And Our Most Read Article of 2016 Is…

We looked back at the year to see which Ypulse insight articles our readers were most interested in—and explorations of young consumers’ entertainment and media use were the most hot topics of 2016. Our 4th most read was all about their favorite TV shows, the 3rd looked at their feelings about the social platforms they use, and the 2nd examined their daily smartphone use. And our most read article of 2016 is…

5 STATS ON MILLENNIALS, TEENS & SOCIAL MEDIA

How can the importance of social media in Millennials and teens’ lives be stated? When we survey 13-33-year-olds for our quarterly Social Media Tracker, only 2% say they don’t use any social platform. Millennials reportedly spend 11 hours and 26 minutes with smartphones daily, and Ypulse’s research shows that messaging and social networking are the two activities they are doing the most on mobile during that significant amount of their days. Teens are even more likely than older Millennials to use their phones for social networking. According to our recent monthly survey delving into social media behavior, four in ten 13-33-year-old admit they are addicted to social media.

So we don’t need to tell brands it’s important to understand the role that social media plays in young consumers’ lives—but we can keep you constantly up to date on its impacts and implications. Here are five new stats on Millennials and teens social media behavior and preferences right now:

1. Half of 13-33-year-olds say getting likes on social media gives them a rush.

There’s a reason so many feel addicted. Young consumers are often criticized for their compulsive social media use and over-sharing, but that social use can make them feel really good. Social sharing actually releases a higher dose of “feel-good hormone” oxytocin than in-person interactions—and…

 
 

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The Newsfeed

“I love reality TV shows. It's always fun to watch average people make themselves look foolish just for a shot at fame.”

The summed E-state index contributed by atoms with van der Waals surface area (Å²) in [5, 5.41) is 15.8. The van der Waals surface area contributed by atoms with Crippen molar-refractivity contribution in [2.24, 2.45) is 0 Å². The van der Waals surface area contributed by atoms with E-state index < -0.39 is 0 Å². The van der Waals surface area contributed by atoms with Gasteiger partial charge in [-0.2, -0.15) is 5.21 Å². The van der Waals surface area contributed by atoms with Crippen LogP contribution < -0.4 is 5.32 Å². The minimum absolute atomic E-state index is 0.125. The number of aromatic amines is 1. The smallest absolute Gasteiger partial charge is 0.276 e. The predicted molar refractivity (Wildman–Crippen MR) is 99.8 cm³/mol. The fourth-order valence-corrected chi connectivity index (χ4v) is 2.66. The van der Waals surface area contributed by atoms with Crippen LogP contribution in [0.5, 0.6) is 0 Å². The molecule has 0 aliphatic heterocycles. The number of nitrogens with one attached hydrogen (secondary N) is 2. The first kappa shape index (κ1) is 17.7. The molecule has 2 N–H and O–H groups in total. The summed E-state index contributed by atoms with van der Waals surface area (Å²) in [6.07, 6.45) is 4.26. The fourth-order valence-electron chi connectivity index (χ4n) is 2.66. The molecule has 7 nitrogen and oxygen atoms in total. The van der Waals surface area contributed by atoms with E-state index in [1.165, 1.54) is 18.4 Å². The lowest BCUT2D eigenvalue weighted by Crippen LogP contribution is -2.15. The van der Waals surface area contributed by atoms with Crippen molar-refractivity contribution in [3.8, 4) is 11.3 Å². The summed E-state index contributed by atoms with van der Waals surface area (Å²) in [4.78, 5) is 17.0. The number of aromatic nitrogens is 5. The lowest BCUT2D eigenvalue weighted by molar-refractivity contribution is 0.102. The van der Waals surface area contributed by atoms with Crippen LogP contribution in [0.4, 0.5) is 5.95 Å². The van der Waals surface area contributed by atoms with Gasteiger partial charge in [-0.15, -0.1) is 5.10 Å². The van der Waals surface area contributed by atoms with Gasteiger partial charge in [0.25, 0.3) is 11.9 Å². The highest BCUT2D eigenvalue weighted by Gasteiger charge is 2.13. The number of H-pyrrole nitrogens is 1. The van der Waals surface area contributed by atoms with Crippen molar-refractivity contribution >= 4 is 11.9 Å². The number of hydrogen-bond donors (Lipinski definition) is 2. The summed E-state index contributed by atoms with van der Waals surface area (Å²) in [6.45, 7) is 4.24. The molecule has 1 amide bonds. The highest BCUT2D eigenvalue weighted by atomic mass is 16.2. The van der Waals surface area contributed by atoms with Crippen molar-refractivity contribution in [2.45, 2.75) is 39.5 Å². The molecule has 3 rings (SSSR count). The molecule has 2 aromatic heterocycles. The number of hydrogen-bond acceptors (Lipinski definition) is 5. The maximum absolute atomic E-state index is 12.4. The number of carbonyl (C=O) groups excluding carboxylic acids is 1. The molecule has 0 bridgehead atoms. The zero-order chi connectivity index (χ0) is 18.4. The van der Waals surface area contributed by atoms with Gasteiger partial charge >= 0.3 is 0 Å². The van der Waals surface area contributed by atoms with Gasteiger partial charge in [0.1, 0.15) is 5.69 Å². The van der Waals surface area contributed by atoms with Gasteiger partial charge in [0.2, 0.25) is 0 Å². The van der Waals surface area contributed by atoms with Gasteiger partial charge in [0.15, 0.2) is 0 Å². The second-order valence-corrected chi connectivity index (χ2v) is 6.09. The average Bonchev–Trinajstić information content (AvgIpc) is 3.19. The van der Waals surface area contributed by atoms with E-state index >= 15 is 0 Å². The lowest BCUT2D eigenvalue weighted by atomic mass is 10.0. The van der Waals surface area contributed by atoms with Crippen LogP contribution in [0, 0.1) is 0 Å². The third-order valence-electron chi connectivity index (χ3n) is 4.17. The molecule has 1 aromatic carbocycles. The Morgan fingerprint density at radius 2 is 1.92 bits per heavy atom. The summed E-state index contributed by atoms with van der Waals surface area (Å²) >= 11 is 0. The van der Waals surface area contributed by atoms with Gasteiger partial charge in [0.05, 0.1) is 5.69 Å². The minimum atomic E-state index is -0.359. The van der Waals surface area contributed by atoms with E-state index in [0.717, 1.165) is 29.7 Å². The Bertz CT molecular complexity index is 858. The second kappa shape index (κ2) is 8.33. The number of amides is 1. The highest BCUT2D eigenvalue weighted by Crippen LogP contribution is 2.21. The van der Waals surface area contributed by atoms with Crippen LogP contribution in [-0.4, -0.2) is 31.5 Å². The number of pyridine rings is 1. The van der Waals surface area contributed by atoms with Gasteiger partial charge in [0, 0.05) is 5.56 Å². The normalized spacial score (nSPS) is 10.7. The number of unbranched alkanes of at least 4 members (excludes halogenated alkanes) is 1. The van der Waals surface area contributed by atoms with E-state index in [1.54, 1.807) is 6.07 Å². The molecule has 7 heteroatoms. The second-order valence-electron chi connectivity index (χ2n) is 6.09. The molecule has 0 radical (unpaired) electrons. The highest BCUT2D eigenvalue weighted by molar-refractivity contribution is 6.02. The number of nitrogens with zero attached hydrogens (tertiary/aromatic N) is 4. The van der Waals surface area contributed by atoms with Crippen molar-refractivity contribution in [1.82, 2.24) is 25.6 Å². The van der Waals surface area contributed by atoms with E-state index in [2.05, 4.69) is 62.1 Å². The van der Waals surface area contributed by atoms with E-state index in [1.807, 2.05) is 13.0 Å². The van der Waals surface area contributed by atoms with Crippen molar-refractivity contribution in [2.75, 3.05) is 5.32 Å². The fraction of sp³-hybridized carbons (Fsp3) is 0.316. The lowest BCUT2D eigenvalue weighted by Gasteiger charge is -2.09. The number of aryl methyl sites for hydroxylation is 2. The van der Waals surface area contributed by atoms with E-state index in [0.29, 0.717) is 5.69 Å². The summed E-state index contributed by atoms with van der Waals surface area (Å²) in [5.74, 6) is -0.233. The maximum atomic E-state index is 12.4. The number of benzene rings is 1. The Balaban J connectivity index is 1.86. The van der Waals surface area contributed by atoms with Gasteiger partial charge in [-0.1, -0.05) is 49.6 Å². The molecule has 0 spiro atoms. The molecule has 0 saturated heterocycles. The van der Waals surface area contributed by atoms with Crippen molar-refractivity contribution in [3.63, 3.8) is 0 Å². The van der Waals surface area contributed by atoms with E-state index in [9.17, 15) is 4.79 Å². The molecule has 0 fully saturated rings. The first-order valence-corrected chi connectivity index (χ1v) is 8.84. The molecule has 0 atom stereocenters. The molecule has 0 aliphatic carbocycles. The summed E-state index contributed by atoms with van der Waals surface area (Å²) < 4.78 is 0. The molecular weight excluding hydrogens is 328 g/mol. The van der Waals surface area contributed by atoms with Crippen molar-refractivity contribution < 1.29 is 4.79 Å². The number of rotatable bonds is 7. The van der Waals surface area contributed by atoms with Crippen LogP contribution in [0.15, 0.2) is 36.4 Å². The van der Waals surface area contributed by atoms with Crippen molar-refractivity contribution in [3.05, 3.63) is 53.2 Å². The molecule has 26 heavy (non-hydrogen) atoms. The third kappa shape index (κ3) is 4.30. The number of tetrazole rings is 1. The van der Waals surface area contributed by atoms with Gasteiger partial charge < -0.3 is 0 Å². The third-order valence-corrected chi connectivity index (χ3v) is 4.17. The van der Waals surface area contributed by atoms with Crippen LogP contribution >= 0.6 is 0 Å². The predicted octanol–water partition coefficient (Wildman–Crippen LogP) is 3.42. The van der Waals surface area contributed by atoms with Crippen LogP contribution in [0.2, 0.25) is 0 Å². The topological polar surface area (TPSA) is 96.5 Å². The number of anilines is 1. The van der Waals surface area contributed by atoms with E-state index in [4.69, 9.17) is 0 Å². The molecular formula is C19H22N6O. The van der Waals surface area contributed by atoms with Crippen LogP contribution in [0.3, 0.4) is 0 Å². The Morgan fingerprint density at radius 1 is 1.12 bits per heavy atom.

—Female, 17, CA

“Bored kids” and “desperate parents” are the most likely to love their smart speakers. Nine out of ten children who own one say they enjoy their device, and 57% of all smart speaker owners with children admit entertaining their children was one of the reasons they opted for the purchase. Ypulse found 13-34-year-olds consider Amazon Alexa one of the “coolest tech products” so it’s no surprise smart speaker owners love their devices: 65% “would not want to go back to their lives before getting one,” 42% consider it an everyday “essential,” and over half of parents plan to purchase another. (Fast Company)

Plastic surgery is reportedly having a moment with Millennial men. According to the American Academy of Facial Plastic and Reconstructive Surgery, of the over one-third of men who are “extremely likely” to consider cosmetic procedures, 58% are 25-34-years-old and 34% are 18-24-years-old. Some reasons they’re willing to go under the knife (or needle)? To boost their self-confidence, to appear less tired or stressed, and to stay competitive in their careers. Experts say social media and the self-care trend is making men more appearance-conscious. (Bloomberg)

Reading Rainbow is back and it’s all grown-up, just like its fans. The well-loved show's host, LeVar Burton, is picking up a book and laying down a podcast for his Millennial fans. He’ll be reading selected works of fiction and breaking down the themes just like in the old days, but he’s also adding a little something extra: his personal take on the tale. The only thing missing from the original PBS Kid’s show? The coveted chance to get on screen and read a review from your favorite story.

(Huffington Post)

Gen Z is thinking finances-first when making college decisions. Almost 80% consider the cost of an institution in their decision of where to attend, which makes sense considering over one in three are planning to pay for part or all their expenses. Avoiding the student loan debt that most Millennials know all too well is a key component of their finance-savvy thinking: 69% of teens are concerned about taking on loans, and the number of teens who plan to borrow has dropped 10% since 2016. (CSF)

Leisure and hospitality are the “hottest” jobs for teens this summer. A full 41% of teens went into leisure and hospitality last year, nearly double those that landed a wholesale and retail gig. Education and health services rounded out the top three, with all other industries claiming 5% or less of the summer teen workforce. When Ypulse asked teens where they’re planning to work this summer, restaurants and fast food jobs combined would land the top spot on the list. (Markets Insider)

“Everybody loves Drake. People that claim to not like Drake don't know themselves well enough.”

—Female, 21, CA

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